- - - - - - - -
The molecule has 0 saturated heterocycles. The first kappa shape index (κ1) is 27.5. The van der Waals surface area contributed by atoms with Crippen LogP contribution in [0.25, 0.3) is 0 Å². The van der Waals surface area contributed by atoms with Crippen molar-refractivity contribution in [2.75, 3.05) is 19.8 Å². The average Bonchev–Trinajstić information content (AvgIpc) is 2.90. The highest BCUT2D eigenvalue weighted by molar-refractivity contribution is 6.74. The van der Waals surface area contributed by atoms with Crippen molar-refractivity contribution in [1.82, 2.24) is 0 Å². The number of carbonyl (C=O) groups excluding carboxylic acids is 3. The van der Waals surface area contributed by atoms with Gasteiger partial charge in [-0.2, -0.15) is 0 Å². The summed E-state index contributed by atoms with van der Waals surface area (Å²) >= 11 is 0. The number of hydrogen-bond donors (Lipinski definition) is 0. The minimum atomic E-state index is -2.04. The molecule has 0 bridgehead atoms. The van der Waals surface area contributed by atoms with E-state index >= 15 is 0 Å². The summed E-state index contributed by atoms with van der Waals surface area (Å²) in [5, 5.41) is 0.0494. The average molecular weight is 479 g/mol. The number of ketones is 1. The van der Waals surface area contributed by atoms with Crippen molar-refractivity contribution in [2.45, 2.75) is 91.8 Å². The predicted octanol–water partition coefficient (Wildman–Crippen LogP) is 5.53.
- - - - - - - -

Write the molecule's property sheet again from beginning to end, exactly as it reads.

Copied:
The molecule has 0 saturated heterocycles. The first kappa shape index (κ1) is 27.5. The van der Waals surface area contributed by atoms with Crippen LogP contribution in [0.25, 0.3) is 0 Å². The van der Waals surface area contributed by atoms with Crippen molar-refractivity contribution in [2.75, 3.05) is 19.8 Å². The average Bonchev–Trinajstić information content (AvgIpc) is 2.90. The highest BCUT2D eigenvalue weighted by molar-refractivity contribution is 6.74. The van der Waals surface area contributed by atoms with Crippen molar-refractivity contribution in [1.82, 2.24) is 0 Å². The number of carbonyl (C=O) groups excluding carboxylic acids is 3. The van der Waals surface area contributed by atoms with Gasteiger partial charge in [-0.2, -0.15) is 0 Å². The summed E-state index contributed by atoms with van der Waals surface area (Å²) >= 11 is 0. The number of hydrogen-bond donors (Lipinski definition) is 0. The minimum atomic E-state index is -2.04. The molecule has 0 bridgehead atoms. The van der Waals surface area contributed by atoms with E-state index >= 15 is 0 Å². The summed E-state index contributed by atoms with van der Waals surface area (Å²) in [5, 5.41) is 0.0494. The average molecular weight is 479 g/mol. The number of ketones is 1. The van der Waals surface area contributed by atoms with Crippen molar-refractivity contribution in [2.45, 2.75) is 91.8 Å². The predicted octanol–water partition coefficient (Wildman–Crippen LogP) is 5.53.